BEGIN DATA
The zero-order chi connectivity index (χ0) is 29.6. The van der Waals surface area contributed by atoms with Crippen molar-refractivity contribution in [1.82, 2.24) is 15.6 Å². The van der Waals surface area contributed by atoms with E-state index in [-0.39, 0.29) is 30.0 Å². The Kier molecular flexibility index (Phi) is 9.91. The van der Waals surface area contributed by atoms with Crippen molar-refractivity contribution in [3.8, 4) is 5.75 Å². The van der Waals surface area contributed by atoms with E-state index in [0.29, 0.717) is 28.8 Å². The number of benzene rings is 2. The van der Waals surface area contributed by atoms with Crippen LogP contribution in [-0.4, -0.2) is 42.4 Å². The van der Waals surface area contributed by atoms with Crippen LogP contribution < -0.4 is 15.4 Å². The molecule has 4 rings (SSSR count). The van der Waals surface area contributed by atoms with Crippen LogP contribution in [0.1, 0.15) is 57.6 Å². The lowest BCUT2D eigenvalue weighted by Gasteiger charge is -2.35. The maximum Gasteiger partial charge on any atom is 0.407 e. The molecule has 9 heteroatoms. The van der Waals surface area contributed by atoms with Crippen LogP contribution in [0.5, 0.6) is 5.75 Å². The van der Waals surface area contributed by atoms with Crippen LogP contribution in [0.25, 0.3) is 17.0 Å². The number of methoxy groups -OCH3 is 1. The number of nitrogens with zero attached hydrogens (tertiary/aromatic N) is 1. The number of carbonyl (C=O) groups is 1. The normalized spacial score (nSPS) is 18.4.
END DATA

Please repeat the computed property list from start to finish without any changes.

The zero-order chi connectivity index (χ0) is 29.6. The van der Waals surface area contributed by atoms with Crippen molar-refractivity contribution in [1.82, 2.24) is 15.6 Å². The van der Waals surface area contributed by atoms with E-state index in [-0.39, 0.29) is 30.0 Å². The Kier molecular flexibility index (Phi) is 9.91. The van der Waals surface area contributed by atoms with Crippen molar-refractivity contribution in [3.8, 4) is 5.75 Å². The van der Waals surface area contributed by atoms with E-state index in [0.29, 0.717) is 28.8 Å². The number of benzene rings is 2. The van der Waals surface area contributed by atoms with Crippen LogP contribution in [-0.4, -0.2) is 42.4 Å². The van der Waals surface area contributed by atoms with Crippen LogP contribution < -0.4 is 15.4 Å². The molecule has 4 rings (SSSR count). The van der Waals surface area contributed by atoms with Crippen LogP contribution in [0.1, 0.15) is 57.6 Å². The lowest BCUT2D eigenvalue weighted by Gasteiger charge is -2.35. The maximum Gasteiger partial charge on any atom is 0.407 e. The molecule has 9 heteroatoms. The van der Waals surface area contributed by atoms with Crippen LogP contribution in [0.5, 0.6) is 5.75 Å². The van der Waals surface area contributed by atoms with Crippen LogP contribution in [0.25, 0.3) is 17.0 Å². The number of methoxy groups -OCH3 is 1. The number of nitrogens with zero attached hydrogens (tertiary/aromatic N) is 1. The number of carbonyl (C=O) groups is 1. The normalized spacial score (nSPS) is 18.4.